Archive for August, 2007

On holiday

I am going to Nepal for three weeks. So no more blogging until then.

Jungle 1, Tim 0. Idiots, Doctors and Nurses

In nearly fifty years of work, VSO has sent tens of thousands of volunteers to placements around the world, and inevitably, there have been accidents and some fatalities. Typically these are road – related, although someone did die of Rabies a few years ago. It’s not something we ever really think about; but at the same time you don’t want to add to the statistic. However, I’m not sure how it would look if ‘fell down a waterfall’ got included in the VSO ‘deaths during service’ book. It might be hard to be sympathetic, and an observer might rather just wonder what a total moron that person must have been.

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A new proposal to alleviate poverty in Bangladesh

[This has been cross-posted at Drishtipat here]

Please download the Rickshaw-Development-proposal.pdf

The challenge was to propose an idea which would have the greatest impact on poverty alleviation in Bangladesh. After nine months of living and working in the country as volunteers, my colleague Thomas Wipperman and I realised that the answer was all around us. There are many marginalised groups in Bangladesh; indigenous people, farmers afflicted by the Monga famines, HIV sufferers – but they compromise a tiny minority in a country of over 145 million. When the purpose of intervention is to reach as many people as possible at the lowest end of the social scale, the stand-out constituency is the rickshaw pullers. Rickshaw pullers are the essential cogs in Bangladesh’s machine. And they deserve better.

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The Chittagong Hill Tracts

One of the benefits of VSO is that you can go and work in other areas of the country if a partner NGO has a particular need for some work that you’re able to do for them. It’s similar to a mini-secondment system. And so last month I left Sylhet for two weeks and went to work with some other indigenous community rights NGOs on their IT systems. This normally would be astonishingly boring, except these NGOs are based in the dangerous, treacherous, primitive and absolutely wonderful Chittagong Hill Tracts.

 

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Human Rights Watch letter to Bangladesh

Put better than anyone else can:

Bangladesh: Protecting Rights as Vital as Ending Corruption

(New York, August 1, 2007) – The Bangladeshi government should take the protection of human rights as seriously as the fight against corruption, Human Rights Watch said today in a letter to the chief advisor of the Caretaker Government of Bangladesh (http://hrw.org/english/docs/2007/08/01/bangla16556.htm). The letter addresses problems of extrajudicial killings, torture, and arbitrary arrests.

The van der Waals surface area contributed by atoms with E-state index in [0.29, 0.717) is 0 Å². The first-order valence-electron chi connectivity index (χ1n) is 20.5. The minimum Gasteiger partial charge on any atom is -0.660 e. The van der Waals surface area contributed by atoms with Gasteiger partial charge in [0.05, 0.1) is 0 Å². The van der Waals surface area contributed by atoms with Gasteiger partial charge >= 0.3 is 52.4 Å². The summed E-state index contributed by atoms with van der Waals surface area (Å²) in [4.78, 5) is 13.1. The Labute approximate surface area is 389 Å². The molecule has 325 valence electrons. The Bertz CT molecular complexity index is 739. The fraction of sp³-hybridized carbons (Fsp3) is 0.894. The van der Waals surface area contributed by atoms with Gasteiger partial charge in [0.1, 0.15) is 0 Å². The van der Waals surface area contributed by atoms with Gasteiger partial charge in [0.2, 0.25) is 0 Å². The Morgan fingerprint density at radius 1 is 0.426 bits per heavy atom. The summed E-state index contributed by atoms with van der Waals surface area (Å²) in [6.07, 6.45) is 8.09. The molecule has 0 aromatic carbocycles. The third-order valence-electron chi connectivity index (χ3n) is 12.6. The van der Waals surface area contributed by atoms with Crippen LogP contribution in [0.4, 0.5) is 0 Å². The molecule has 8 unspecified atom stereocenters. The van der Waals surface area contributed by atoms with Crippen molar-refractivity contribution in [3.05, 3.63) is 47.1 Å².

For additional Human Rights Watch reporting on Bangladesh, please visit:

· Bangladesh country page: http://www.hrw.org/doc?t=asia&c=bangla

· “Judge, Jury, and Executioner: Torture and Extrajudicial Killings by Bangladesh’s Elite Security Force,” December 2006: http://www.hrw.org/reports/2006/bangladesh1206/

· Bangladesh chapter of Human Rights Watch’s World Report 2007: http://hrw.org/englishwr2k7/docs/2007/01/11/bangla14864.htm

For more information, please contact:

In London, Brad Adams: +44-790-872-8333 (mobile), or adamsb@hrw.org

In India, Meenakshi Ganguly: +91-9820036032 (mobile), or gangulm@hrw.org

Floods in Bangladesh

‘The Inheritance of Loss’, which won this year’s Booker prize is set in northern India, and there’s a scene around p.170 where one of the characters, an aging snob is reading a paper during monsoon season, and idly remarks that ‘the Bangladeshis are up their trees again’. I didn’t like the book, but that line of mild racism did stand out amidst the otherwise meandering pomposity. I didn’t think it was serious though.

 

However, the rain really has been coming down across South Asia and especially in Bangladesh this week, causing hundreds of deaths and millions of people to be stranded, and losing everything. Bangladesh in the rainy season has more surface water than the whole of Europe, but now half the country is submerged and it’s apparently going to get worse before it gets better.

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